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Monday, December 18

8 Tips for Creating Characters

By Janice Hardy, @Janice_Hardy

Characters make the story. No matter how intriguing the idea or exciting the plot, if there isn't a character there we care about (even if it's just curiosity or fascination) the rest of it falls flat.

There are all kinds of ways to develop characters. One of the more common ways is the character worksheet--long lists of questions you fill out that determine physical characteristics, likes, dislikes, history, etc. For many writers, this is a useful way to develop and create a character.

I'm not one of those writers.

These sheets have never worked for me. Making up details with no story context have never helped me get to know my characters, and sometimes those details even pigeonholed me into keeping a detail or trait I came up with because I needed to fill a particular slot. If these sheets help you, that's wonderful, but if not, I have a different option.

What I've found more useful, is to ask questions about my characters that pertain to their lives and how that works with the story. It helps focus my character creation to work with my story, not as a separate entity.

And if you can't answer everything, or only have vague ideas at first, that's okay. I usually only know a few key details about my newbie characters, but they develop as I write the story and watch my characters interact. For me, I learn about them during a first draft.

There's nothing wrong with starting a story with basic, underdeveloped characters if you need to write them to know them. Think of it as pantsing your characters, and part of the fun is discovering who these people are. Sometimes you don't know the type of person your character needs to be (or is) until you see how the story unfolds.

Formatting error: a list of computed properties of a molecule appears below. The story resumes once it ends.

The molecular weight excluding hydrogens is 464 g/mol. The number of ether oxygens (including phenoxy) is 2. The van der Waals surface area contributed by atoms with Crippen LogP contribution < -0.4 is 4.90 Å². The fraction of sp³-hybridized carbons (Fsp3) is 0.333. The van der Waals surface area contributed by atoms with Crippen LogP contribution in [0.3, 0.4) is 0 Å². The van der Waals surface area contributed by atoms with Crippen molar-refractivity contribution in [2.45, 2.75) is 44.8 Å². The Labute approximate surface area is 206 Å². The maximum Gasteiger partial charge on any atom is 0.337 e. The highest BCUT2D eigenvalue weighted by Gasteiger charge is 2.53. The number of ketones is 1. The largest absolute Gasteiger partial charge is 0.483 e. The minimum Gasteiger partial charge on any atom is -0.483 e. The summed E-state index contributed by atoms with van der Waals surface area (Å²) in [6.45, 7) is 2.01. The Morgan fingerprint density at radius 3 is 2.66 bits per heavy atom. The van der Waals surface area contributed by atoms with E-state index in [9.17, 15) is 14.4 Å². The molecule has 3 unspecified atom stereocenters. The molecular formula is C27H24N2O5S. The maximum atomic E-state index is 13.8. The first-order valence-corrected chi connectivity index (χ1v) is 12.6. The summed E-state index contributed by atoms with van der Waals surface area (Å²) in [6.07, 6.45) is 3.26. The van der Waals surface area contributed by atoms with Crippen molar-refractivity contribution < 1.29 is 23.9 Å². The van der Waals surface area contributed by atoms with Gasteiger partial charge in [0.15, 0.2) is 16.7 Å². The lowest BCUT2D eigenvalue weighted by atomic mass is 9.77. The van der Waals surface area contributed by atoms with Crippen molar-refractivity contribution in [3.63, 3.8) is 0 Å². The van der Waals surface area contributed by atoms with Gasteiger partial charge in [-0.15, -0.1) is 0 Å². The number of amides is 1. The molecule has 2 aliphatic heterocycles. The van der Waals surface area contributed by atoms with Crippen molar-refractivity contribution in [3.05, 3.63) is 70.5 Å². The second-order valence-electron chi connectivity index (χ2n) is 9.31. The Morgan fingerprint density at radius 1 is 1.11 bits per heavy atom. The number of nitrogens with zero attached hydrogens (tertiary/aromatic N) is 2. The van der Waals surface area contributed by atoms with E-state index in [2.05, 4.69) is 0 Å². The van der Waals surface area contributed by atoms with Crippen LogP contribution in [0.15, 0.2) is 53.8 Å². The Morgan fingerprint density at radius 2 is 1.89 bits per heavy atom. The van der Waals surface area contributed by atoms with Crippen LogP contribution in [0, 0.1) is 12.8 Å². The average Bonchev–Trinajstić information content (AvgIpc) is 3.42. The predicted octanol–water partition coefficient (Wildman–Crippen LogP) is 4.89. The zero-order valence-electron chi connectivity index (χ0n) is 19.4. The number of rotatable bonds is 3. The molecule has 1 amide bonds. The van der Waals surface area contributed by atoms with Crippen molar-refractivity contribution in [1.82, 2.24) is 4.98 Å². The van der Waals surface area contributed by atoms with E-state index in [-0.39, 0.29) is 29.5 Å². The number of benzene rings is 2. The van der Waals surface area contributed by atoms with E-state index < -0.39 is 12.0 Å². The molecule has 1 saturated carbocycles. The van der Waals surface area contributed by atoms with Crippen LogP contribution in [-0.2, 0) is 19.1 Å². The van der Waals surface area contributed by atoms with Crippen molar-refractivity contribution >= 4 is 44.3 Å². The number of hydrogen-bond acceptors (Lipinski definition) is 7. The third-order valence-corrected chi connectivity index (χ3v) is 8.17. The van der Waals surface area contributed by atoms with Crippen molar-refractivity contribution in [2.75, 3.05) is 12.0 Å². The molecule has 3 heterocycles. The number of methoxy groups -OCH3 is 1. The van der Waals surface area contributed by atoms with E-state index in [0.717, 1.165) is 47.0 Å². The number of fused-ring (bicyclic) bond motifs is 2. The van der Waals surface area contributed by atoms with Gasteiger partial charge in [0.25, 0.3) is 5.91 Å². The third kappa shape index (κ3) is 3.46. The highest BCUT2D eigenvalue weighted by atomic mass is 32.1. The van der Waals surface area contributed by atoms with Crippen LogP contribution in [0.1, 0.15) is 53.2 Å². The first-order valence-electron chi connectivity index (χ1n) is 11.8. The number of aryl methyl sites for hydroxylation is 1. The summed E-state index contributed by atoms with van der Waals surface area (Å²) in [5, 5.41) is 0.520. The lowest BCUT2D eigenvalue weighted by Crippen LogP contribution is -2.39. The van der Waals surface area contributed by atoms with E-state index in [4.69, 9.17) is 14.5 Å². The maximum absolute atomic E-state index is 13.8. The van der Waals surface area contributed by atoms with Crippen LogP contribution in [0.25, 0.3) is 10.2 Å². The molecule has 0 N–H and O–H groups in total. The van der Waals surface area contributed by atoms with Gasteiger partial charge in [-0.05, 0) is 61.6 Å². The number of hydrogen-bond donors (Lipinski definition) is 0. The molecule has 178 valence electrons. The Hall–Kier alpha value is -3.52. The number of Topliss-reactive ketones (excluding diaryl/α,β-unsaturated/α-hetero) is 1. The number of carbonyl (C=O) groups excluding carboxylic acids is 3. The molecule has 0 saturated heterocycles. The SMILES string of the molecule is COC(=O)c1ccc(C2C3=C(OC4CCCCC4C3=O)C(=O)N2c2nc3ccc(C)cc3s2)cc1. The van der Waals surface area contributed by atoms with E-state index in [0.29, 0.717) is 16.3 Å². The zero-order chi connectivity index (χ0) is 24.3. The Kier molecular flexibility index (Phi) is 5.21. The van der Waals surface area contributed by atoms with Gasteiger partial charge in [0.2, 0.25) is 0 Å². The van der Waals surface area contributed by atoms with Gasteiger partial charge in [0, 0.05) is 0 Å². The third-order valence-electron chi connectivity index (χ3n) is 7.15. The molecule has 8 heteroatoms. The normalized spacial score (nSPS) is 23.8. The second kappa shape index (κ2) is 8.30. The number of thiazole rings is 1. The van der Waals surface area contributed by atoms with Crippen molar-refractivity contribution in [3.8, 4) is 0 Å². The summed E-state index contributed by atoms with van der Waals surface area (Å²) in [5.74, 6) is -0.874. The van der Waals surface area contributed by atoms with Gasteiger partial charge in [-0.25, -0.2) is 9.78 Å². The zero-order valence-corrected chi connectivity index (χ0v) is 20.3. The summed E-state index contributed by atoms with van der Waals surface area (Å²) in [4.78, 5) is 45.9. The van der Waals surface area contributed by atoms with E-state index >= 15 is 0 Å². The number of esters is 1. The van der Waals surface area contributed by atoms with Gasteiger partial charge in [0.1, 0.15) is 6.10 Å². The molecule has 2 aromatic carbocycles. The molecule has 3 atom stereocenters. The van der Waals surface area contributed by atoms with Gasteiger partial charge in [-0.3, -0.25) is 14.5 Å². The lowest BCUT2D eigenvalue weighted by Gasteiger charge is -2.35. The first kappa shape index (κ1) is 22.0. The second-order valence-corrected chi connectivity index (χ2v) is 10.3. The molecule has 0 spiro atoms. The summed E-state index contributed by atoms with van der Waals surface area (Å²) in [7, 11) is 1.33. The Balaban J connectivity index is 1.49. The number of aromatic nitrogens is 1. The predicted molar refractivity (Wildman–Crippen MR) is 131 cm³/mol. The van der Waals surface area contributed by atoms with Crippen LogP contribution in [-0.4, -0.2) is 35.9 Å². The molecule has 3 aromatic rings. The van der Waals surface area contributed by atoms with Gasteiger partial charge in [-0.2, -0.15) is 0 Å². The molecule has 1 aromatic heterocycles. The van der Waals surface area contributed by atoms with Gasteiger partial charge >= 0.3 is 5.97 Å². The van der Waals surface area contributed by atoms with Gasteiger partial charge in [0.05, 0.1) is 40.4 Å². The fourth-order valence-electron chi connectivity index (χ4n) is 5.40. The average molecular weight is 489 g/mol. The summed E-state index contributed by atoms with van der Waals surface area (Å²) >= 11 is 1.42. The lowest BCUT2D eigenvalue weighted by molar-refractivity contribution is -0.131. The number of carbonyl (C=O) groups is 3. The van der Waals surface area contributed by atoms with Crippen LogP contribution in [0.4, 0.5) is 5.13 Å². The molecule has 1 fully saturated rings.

Here are some things to consider when creating a character:

1. What are the critical needs of the character?

Chances are these needs will be connected to the core conflict of the story. Knowing a few key needs are important because those needs are probably driving and influencing all of your character's decisions. Ideally, you want them to be the kind of needs that will help your plot unfold. For example, if your protagonist has a driving need to become a dancer, a story that has nothing to do with her becoming a dancer or using dance to solve her problems will probably feel disconnected.

2. What are the critical fears of the character?

Knowing what your character is afraid of helps you flesh out what your conflicts might be. You won't just pick random problems to throw in her path, you'll pick challenges that will affect her on a deeper level, thus creating a more emotionally layered scene. And seeing how your character reacts to what she fears helps you learn more about her so you can flesh her out even more.

3. Who are this character's friends?

They say you can tell a lot about a person by who they hang around with, so what types of people are in your character's lives? What are their key needs and fears? Do they have traits that your character finds appealing or soothing? Annoying or irritating? This will also help you create secondary and supporting characters for the story.